Alas, I have come to the very bottom of my bag, the very end of my forray into French chocolate. Yet, I have finally arrived at the chocolatier to royalty. That would be Louis XVI and Marie-Antoinette. Debauve & Gallais were the first to create chocolate for the royal court of France in the 1700's. Chocolate was a novelty, coming from the New World, and because of its rarity was really only available to aristocrats at that time. Debauve & Gallais were pharmacists primarily and as such easily got their hands on new materials, like chocolate. They were the first to create chocolate confections for the Queen, who required chocolate wafers to get her medicine down. These little wafers are still being created by Debauve & Gallais and can be purchased at any one of their shops, one of which is on Madison Avenue in New York. All of their chocolates are gorgeously packaged and frightfully expensive. I happened upon a Debauve & Gallais shop on my last day in Paris and purchased a little box of squares of all different percentages. I also bought a small 99% bar that I really liked. I didn't think anyone could do 99% as well as Michel Cuizel, but this was an extraordinary specimen that I managed to gobble up awfully fast. This surprised me as 99% is not exactly a gobble-up kind of bar. I believe this Debauve & Gallais 99% has more sugar in it than the Cuizel and I would recommend it to anyone venturing into that percentage category.
As for the 85%, it too is rather sweet and velvety smooth. In my little sample pack, there was 85% chocolat and 85% amer (bitter). I found it difficult to detect much difference between these two, but I did prefer the amer. It seemed a little richer to me, and I like my chocolate really dark. Unless you are really paying attention, though, you might not be able to tell the difference!
I saved the rest of my sampler squares for last and did a succession of tasting, from 45% milk chocolate up to 72%. There were two different 45% milks in there: one plain and the other with sesame seeds. The plain one was no great shakes, in my opinion. Certainly a good-quality milk chocolate but most likely not worth the price. The 45% with sesame seeds was divine! I don't think I have ever had sesame seeds in my chocolate and it trumps nuts! If you ever come across a bar with sesame seeds, get it!
The 60% dark starts out with a sweet note of vanilla. It is a traditional dark chocolate before dark chocolate got hijacked by all of us choco-snobs in the dangerously-high-percentages group. As such, it is too sweet for me and has too much vanilla. I love vanilla, just not in my chocolate. As such, I would rate this 60% as not worth your money, since you can buy comparable chocolate elsewhere for half the price.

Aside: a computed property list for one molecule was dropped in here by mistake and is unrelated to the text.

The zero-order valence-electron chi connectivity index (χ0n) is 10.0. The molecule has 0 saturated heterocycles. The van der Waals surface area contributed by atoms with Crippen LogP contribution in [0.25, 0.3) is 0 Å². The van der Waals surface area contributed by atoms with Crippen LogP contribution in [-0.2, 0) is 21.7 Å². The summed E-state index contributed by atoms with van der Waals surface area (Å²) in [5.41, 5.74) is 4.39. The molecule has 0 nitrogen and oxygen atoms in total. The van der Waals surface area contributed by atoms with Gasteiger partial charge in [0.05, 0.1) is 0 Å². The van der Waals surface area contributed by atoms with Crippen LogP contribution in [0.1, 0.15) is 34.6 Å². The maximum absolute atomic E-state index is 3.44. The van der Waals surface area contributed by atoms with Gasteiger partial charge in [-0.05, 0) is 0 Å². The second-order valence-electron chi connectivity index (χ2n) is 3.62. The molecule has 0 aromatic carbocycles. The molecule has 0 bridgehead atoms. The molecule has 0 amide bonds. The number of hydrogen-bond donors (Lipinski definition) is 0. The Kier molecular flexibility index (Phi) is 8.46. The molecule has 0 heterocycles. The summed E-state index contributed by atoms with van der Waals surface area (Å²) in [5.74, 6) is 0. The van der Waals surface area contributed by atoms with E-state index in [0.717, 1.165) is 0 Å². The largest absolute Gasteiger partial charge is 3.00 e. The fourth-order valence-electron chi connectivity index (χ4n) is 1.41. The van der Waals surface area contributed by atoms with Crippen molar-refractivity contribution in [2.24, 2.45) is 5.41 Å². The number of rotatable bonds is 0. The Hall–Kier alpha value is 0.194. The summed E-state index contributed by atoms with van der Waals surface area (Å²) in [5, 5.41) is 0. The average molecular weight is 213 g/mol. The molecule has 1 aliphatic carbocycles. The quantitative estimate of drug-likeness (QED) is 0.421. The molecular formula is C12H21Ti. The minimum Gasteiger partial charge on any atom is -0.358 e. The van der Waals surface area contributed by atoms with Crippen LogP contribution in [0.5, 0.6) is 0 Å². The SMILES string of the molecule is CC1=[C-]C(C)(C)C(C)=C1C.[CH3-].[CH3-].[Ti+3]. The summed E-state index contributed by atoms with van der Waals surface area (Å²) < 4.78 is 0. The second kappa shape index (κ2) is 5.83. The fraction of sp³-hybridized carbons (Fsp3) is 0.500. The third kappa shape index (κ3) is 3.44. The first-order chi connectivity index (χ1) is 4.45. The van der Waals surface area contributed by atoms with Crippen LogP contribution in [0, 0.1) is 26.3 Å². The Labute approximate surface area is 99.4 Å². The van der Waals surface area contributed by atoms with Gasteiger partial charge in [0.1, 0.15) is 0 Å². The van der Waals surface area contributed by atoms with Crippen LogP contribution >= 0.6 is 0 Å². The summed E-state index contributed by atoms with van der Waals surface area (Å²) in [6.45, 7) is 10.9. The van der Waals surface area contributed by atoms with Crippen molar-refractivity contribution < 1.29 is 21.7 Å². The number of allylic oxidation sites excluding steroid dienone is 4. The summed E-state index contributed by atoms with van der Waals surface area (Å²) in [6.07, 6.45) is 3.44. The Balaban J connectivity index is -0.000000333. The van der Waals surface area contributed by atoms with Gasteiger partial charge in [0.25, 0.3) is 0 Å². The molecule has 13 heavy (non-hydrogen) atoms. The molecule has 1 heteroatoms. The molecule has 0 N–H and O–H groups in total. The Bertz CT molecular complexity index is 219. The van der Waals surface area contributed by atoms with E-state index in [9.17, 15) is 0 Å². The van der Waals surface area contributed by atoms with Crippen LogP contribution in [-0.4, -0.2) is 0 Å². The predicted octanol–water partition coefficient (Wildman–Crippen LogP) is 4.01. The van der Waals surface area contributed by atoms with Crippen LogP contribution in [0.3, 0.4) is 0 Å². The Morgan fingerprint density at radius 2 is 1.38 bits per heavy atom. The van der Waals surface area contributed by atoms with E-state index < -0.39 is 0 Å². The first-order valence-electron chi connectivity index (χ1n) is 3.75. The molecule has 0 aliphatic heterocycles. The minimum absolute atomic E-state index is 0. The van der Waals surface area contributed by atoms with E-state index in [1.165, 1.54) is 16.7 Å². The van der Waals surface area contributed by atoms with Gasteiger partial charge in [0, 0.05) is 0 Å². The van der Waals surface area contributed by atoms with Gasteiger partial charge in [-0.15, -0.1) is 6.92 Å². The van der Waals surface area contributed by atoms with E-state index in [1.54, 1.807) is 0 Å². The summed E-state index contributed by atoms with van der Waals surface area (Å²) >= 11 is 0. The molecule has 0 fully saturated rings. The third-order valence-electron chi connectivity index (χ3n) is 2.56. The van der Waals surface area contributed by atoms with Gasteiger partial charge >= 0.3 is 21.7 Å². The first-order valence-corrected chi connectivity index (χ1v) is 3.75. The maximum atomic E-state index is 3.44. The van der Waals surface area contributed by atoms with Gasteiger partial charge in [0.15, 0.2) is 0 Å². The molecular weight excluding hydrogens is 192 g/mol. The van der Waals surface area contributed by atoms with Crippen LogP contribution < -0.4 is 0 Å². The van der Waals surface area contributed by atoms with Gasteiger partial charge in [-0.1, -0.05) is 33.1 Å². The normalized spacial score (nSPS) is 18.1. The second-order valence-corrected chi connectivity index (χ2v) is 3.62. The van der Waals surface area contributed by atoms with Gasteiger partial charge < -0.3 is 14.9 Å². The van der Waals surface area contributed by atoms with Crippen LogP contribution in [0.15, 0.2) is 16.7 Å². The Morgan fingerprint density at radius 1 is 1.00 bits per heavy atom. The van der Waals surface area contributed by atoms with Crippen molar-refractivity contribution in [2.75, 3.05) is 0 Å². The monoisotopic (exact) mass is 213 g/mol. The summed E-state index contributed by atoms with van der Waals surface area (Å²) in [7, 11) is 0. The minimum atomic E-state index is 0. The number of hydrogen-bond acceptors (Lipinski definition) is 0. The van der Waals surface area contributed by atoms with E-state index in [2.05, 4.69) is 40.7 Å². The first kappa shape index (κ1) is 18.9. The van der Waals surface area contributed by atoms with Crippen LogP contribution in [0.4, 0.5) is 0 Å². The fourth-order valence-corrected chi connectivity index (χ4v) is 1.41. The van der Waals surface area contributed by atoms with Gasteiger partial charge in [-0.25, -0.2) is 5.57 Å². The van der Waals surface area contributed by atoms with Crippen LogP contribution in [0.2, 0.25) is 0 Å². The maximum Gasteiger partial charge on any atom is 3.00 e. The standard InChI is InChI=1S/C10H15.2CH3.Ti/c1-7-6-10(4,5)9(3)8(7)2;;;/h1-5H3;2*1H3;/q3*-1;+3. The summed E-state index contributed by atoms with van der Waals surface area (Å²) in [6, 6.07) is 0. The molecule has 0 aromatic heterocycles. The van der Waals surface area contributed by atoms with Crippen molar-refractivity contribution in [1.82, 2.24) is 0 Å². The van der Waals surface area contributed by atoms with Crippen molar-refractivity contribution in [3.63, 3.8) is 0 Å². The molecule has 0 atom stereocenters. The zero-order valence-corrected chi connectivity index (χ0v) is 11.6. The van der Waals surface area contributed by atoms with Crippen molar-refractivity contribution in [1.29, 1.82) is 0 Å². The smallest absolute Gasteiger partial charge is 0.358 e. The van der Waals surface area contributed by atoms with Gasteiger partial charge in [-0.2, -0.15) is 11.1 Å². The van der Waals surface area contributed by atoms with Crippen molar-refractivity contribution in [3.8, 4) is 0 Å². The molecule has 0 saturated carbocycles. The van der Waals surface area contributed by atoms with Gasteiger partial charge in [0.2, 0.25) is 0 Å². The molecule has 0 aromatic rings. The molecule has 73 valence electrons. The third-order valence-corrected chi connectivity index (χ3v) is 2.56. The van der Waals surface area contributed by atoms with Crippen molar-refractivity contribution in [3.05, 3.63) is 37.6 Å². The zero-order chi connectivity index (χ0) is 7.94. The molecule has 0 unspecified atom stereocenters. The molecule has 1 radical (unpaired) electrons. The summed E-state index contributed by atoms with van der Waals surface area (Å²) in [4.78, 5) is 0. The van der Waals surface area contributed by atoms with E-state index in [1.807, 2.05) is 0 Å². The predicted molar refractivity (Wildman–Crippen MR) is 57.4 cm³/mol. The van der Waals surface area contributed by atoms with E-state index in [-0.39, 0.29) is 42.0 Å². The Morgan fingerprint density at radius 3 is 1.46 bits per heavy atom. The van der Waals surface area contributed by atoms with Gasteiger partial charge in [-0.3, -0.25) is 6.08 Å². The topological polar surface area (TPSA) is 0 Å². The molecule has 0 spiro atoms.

Next up was the 72%. Now we're talking. A little darker. A little less vanilla, but still traces of it. Very smooth with excellent melt-in-your-mouth feel. This is the bar I would buy at one of their fancy shops to give as a gift or to just gobble up when no one is looking.
What I like most about Debauve & Gallais is their history as one of France's first chocolatiers and the chocolatier to Marie Antoinette. I love their fancy packaging, too and if you happen to run into one of their shops, you really must go in. However, there is so much really good chocolate out there that rivals, if not surpasses, the creations of Debauve & Gallais. Their prices are steep, and I think I would rather drop cold, hard cash on Amadei or Pierre Herme (I've GOT to get another one of those salt bars!). But I would definitely purchase a few more of those 99% bars and a few sample packs to give as gifts. Debauve & Gallais is definitely a gift-giving chocolate rather than an every-day bar. For a quick visual on their gorgeous presentation click here.
As a company, Debauve & Gallais prides itself enormously on their history, their fancy shop and their fancy packaging. I found the shop atmosphere in Paris rather cold and unfriendly, which really struck me as the other shops I visited were quite friendly and accommodating. Perhaps they know they have a lot of stiff competition these days! About their chocolate I can say this much: they truly do produce a smooth chocolate with excellent mouth feel, something some of the newer chocolatiers have not yet mastered. On the other hand, there seems to be a lot of sugar and vanilla going on. Chocolate that contains a lot of sugar and vanilla is often masking inferior beans. Chocolatiers who take pride in the sourcing and roasting of their beans rarely use much vanilla and take it easy on the sugar, hoping that you will experience the bean itself. I'm not saying that Debauve & Gallais use inferior beans....I''m just saying.